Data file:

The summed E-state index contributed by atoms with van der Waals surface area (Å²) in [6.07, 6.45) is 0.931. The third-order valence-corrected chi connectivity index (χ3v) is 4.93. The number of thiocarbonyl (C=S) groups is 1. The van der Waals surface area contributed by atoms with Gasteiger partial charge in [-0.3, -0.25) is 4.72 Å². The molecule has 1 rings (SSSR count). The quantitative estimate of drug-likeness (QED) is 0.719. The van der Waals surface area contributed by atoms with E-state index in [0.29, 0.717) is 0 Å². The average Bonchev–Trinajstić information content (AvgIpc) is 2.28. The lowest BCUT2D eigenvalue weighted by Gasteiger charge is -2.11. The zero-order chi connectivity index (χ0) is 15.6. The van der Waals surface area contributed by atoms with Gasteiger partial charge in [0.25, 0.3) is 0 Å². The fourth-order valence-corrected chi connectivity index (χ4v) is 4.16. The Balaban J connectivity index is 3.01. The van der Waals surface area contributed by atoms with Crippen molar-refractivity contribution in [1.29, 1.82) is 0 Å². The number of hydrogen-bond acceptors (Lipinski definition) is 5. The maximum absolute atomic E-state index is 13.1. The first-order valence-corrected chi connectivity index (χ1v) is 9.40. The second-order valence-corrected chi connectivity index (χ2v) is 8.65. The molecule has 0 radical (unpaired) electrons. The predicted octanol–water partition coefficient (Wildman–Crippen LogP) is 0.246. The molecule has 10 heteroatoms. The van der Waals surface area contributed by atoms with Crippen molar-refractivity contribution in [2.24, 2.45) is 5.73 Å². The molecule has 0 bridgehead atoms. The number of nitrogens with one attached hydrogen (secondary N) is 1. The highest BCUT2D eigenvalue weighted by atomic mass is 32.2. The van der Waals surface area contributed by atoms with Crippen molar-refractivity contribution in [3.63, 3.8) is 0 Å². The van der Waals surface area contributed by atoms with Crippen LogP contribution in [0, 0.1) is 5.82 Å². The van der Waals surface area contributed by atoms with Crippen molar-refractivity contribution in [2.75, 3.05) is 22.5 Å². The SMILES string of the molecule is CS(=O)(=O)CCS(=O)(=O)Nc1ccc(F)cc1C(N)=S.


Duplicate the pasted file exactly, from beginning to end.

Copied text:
The summed E-state index contributed by atoms with van der Waals surface area (Å²) in [6.07, 6.45) is 0.931. The third-order valence-corrected chi connectivity index (χ3v) is 4.93. The number of thiocarbonyl (C=S) groups is 1. The van der Waals surface area contributed by atoms with Gasteiger partial charge in [-0.3, -0.25) is 4.72 Å². The molecule has 1 rings (SSSR count). The quantitative estimate of drug-likeness (QED) is 0.719. The van der Waals surface area contributed by atoms with E-state index in [0.29, 0.717) is 0 Å². The average Bonchev–Trinajstić information content (AvgIpc) is 2.28. The lowest BCUT2D eigenvalue weighted by Gasteiger charge is -2.11. The zero-order chi connectivity index (χ0) is 15.6. The van der Waals surface area contributed by atoms with Gasteiger partial charge in [0.25, 0.3) is 0 Å². The fourth-order valence-corrected chi connectivity index (χ4v) is 4.16. The Balaban J connectivity index is 3.01. The van der Waals surface area contributed by atoms with Crippen molar-refractivity contribution in [1.29, 1.82) is 0 Å². The number of hydrogen-bond acceptors (Lipinski definition) is 5. The maximum absolute atomic E-state index is 13.1. The first-order valence-corrected chi connectivity index (χ1v) is 9.40. The second-order valence-corrected chi connectivity index (χ2v) is 8.65. The molecule has 0 radical (unpaired) electrons. The predicted octanol–water partition coefficient (Wildman–Crippen LogP) is 0.246. The molecule has 10 heteroatoms. The van der Waals surface area contributed by atoms with Crippen molar-refractivity contribution in [2.24, 2.45) is 5.73 Å². The molecule has 0 bridgehead atoms. The number of nitrogens with one attached hydrogen (secondary N) is 1. The highest BCUT2D eigenvalue weighted by atomic mass is 32.2. The van der Waals surface area contributed by atoms with Crippen molar-refractivity contribution in [3.63, 3.8) is 0 Å². The van der Waals surface area contributed by atoms with Crippen LogP contribution in [0, 0.1) is 5.82 Å². The van der Waals surface area contributed by atoms with Crippen molar-refractivity contribution in [2.75, 3.05) is 22.5 Å². The SMILES string of the molecule is CS(=O)(=O)CCS(=O)(=O)Nc1ccc(F)cc1C(N)=S.